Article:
If you have looked at a page of the Talmud, you know that Rashi–Rabbi Shlomo Itzchaki–dominates almost every page. And you may know that he lived, from 1040 to 1105, in the city of Troyes, not too far from Paris. You may not know, though, that he had three daughters and no sons, that he believed women should be allowed to do Jewish study and that his daughters in fact engaged in such study.
Troyes (which is pronounced like the French word for ‘three’, trois) is a beautiful town with medieval timbered buildings, craftwork on every door and gate, and a lovely palette of colors. The Rashi Synagogue and Mason Rashi, a center for study, have recently been developed in the historic part of Troyes and give one a sense of what it might have been like for Rashi and his daughters to study there in the past. Here’s the view from Maison Rashi to the synagogue:
Here are some more views of the center and the synagogue. The Hebrew over the synagogue door says, Pitchu li shaarei tzedek avo vam odeh yah (Open up to me the gates of righteousness and I will go in them and give thanks to the LORD).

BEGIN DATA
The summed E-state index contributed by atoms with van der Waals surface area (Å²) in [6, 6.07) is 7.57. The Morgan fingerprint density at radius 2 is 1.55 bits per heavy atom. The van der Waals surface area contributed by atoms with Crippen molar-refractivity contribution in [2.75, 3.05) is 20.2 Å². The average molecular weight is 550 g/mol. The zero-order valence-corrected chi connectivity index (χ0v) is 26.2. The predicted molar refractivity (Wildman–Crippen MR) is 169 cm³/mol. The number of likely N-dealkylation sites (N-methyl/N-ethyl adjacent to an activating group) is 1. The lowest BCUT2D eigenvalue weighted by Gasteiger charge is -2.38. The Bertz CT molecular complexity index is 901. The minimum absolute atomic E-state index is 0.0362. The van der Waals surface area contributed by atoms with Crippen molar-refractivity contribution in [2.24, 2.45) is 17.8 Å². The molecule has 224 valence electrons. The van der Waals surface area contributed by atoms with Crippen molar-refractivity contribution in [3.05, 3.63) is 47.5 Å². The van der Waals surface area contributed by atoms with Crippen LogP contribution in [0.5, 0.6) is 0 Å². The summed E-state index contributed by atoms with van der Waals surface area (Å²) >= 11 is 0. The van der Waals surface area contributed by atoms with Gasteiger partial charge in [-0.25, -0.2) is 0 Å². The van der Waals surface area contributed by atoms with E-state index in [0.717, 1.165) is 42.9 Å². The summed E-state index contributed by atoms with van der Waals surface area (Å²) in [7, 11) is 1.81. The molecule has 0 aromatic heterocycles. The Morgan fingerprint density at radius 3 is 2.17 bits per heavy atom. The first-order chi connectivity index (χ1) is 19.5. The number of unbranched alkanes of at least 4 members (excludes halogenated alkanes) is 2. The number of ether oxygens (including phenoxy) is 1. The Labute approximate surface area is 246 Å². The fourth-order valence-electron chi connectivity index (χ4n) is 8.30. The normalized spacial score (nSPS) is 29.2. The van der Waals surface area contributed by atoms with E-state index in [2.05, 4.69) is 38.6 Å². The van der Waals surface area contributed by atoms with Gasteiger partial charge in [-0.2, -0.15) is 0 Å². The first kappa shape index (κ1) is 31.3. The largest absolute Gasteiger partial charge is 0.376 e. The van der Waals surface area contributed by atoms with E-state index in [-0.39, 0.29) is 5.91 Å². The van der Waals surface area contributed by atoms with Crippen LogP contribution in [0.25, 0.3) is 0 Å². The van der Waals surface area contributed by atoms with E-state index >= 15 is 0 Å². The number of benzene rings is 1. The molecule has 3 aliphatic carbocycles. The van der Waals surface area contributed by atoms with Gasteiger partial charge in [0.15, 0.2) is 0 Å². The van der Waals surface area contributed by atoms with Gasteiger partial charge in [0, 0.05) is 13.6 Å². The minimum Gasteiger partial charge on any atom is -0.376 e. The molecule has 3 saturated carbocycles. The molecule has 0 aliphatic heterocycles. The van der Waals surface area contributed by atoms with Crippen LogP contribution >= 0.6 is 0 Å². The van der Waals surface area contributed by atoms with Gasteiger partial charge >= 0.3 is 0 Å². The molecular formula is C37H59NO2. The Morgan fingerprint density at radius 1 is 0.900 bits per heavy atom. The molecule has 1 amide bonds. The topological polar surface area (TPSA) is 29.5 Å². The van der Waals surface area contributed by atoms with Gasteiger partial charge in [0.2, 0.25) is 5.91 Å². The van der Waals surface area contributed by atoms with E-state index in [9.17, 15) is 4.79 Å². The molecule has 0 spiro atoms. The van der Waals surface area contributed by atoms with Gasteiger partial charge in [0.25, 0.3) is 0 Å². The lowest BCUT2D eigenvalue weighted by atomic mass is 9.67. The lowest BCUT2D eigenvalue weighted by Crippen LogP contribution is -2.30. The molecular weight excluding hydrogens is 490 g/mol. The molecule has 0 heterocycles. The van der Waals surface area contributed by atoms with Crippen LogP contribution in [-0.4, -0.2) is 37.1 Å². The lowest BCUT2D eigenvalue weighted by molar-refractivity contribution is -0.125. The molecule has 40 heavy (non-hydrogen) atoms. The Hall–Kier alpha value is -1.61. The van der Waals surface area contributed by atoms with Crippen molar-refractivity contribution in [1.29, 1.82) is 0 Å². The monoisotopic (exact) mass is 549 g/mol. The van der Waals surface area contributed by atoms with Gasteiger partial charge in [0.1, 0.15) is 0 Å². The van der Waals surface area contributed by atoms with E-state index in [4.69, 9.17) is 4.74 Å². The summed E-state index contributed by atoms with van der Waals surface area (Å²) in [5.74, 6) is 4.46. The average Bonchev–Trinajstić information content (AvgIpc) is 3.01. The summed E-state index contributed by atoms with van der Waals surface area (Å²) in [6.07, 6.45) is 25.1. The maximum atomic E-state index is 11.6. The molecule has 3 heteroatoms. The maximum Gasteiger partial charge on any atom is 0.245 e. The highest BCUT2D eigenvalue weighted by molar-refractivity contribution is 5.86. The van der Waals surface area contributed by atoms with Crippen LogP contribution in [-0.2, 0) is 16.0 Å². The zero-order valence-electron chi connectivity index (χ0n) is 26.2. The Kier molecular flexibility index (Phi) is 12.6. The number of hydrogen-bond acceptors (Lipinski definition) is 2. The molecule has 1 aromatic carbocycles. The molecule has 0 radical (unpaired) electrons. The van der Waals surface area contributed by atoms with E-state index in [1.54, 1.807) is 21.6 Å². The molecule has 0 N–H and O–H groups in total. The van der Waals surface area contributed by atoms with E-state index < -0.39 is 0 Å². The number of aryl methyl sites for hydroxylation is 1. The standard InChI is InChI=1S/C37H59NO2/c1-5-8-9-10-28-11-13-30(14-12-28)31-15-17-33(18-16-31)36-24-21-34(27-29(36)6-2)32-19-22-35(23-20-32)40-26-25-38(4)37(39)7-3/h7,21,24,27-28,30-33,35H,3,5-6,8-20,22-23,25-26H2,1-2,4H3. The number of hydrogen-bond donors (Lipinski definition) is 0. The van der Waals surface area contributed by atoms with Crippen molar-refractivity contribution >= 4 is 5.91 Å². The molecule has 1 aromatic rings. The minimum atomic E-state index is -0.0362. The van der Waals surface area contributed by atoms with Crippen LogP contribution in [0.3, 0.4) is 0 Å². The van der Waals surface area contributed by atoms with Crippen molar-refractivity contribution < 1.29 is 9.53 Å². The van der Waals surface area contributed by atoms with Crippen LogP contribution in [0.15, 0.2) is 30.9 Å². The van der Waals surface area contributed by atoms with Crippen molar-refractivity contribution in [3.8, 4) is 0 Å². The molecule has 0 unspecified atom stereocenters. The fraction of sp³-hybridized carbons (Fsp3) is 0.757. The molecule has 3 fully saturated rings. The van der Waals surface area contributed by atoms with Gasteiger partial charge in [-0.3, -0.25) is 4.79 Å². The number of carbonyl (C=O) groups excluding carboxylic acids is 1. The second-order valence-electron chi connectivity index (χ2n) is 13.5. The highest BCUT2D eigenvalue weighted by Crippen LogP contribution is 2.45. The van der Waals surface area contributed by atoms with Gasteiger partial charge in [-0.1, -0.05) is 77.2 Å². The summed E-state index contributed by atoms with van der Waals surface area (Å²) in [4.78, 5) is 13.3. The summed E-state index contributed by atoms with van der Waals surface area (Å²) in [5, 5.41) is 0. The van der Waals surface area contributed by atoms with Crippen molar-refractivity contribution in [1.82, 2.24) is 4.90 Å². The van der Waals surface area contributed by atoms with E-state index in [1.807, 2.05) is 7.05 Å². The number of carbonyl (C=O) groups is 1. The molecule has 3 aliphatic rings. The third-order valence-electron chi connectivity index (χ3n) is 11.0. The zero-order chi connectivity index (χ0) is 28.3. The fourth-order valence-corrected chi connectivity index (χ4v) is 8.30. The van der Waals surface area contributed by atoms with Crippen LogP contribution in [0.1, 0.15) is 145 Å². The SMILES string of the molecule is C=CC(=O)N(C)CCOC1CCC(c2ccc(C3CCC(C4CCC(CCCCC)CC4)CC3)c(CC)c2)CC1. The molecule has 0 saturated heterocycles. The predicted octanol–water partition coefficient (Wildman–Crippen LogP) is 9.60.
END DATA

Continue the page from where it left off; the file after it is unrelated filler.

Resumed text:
When I am asked about Jewish life in France, usually people are asking about the anti-Jewish violence but I often respond instead by saying how rich Jewish life in France is and commenting on the fact that France has the third largest Jewish population in the world. Generally, people I talk to are surprised at the latter. It’s not that I want to downplay the problem of anti-Jewish violence–a serious problem–but I want people to know about the life there, its vibrancy and diversity.
This week, the first “The Daughters of Rashi” congress was held at Rashi Synagogue. Of course, Rashi’s three actual daughters are long gone. But there are three women rabbis in France and here they are, at the congress, paying homage to Rashi and his daughters. They are, left to right, Rabbi Delphine Horvilleur of MJLF Beaugrenelle; Pauline Bebe, the first woman rabbi in France, of CJL; and Floriane Chinsky of MJLF Surmelin (photo by Manon Brissaud-Frenk). If I may say so, each is exceptional in her own right, as even a casual internet search will indicate.
It would be sad if that were the end of it. But, not to worry! The congress was loaded with women rabbis-to-be. The soon-to-be rabbis led services, and they joined together with the rabbis to lead study sessions, on Talmud, Midrash, Halakha and spirituality. It was like being at a yeshivah! Here are photos of just some of the student rabbis. Along with French rabbis in training were some from Israel and London.
Here are photos from a few of the events as well, including some photos of audience members. These all need titles, but I’ll add those later, when time permits. This will be all for now.